Tight Fit Storage And A Unique Swelling Concept.


Back her in..Sloooooowly!

Yesterdays story of The Blue Arabian inspired this great story from Fellow Woody Boater Ashley Dobronshinsky on tucking in his Woody Boat for the winter. Yikes. Take it away Ashley.




The snow shoes are great

Hello from one of your Canadian Woody Boater Friends…

Read the Blue Arabian Story today and the tight squeeze in the shipping container pictures inspired me to write this note to you.
It reminds me a little of what I do in the spring to get my Little Ship ready for water each year. See attached pictures.

Might not get tighter than this ?

A 20′ Utility in a single car garage, dangling from chains 4 feet off the concrete floor with only two fingers to spare from the door.
Attached shows what I go through getting my Sportsman in the water after Winter. Would love to see some pics and comments from others who have this much fun in the spring too.
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Note how the garage door can only fully open once the boat is on blocks with the lift chains removed… The trailer has to be carefully pulled out by hand with only inches to spare under the door because the door can’t be fully opened at this point in the lift. Also see how I can’t paint the transom until it’s back on the trailer and moved ahead a bit. Lot’s and lot’s of fun…
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Bronze Selfie




Is that photo taken from a Shoe Camera!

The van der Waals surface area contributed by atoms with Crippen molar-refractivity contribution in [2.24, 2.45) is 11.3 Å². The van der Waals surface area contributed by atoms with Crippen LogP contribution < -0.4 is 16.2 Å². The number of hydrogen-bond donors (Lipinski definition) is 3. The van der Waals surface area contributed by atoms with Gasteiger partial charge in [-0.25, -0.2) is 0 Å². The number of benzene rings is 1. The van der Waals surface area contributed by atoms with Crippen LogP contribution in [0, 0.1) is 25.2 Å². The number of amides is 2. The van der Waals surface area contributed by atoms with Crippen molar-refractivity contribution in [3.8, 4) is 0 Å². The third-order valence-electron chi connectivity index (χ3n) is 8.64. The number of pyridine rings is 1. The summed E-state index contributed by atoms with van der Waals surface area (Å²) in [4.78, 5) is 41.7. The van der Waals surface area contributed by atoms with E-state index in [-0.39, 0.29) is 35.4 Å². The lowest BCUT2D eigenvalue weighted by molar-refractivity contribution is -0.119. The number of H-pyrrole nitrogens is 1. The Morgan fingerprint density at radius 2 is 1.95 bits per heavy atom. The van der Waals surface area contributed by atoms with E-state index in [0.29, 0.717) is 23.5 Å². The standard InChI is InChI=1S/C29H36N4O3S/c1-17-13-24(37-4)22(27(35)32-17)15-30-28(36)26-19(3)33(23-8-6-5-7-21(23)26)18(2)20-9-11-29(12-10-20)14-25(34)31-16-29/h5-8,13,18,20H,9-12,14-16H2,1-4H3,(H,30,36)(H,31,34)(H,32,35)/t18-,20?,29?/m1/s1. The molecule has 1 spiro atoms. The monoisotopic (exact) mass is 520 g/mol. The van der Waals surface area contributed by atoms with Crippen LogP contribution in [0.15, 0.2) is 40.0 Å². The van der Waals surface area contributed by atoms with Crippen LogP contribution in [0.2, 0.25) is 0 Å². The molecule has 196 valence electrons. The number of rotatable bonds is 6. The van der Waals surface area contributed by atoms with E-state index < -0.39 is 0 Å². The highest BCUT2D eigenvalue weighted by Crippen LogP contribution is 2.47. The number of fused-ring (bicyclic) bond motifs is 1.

We have all been there,


Tape away!




A man and his sander. What a glorious thing to see.






Tight tight tight

Now, this gets interesting. Ashley has a novel idea about pre soaking his bottom.. Boat Bottom that is. I swear you guys just all go to a horrible place. Anyway, here is Ashleys very cool idea.


I lift sand and paint all in one weekend… and this year I laid down a tarp over the trailer as a new experiment. This allowed me to wrap the tarp up around the sided of the hull and fill with water.

Tarp that bottom

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Yep I must be nuts…I let it sit like this for a week and then cut the tarp off. It was then ready for water with virtually no leaking at all. I’m still running the original hull so swelling up the bottom is important. This years plan was the best by far so far…

Soakn in the spring


All that moisture just soaking in.

Thanks so much Ashley, keep away from the Labatte’s and Moose burgers, or your not going to be able to fit in that Garage!

15 replies
  1. Dan T
    Dan T says:

    Whatever works, but instead of cement blocks, I’d invest in a set of Brownell boat stands. Nice boat and great to know there’s still a few out there with original bottoms.

  2. Troy in ANE
    Troy in ANE says:

    This is a wonderful example of what people will do for the love of their woody.

    I like the tarp swelling idea. That is ingenious. The only thing I could add would be to spray the inside with a hose so the inner planks swell also.

    Thanks for sharing!

  3. Dennis
    Dennis says: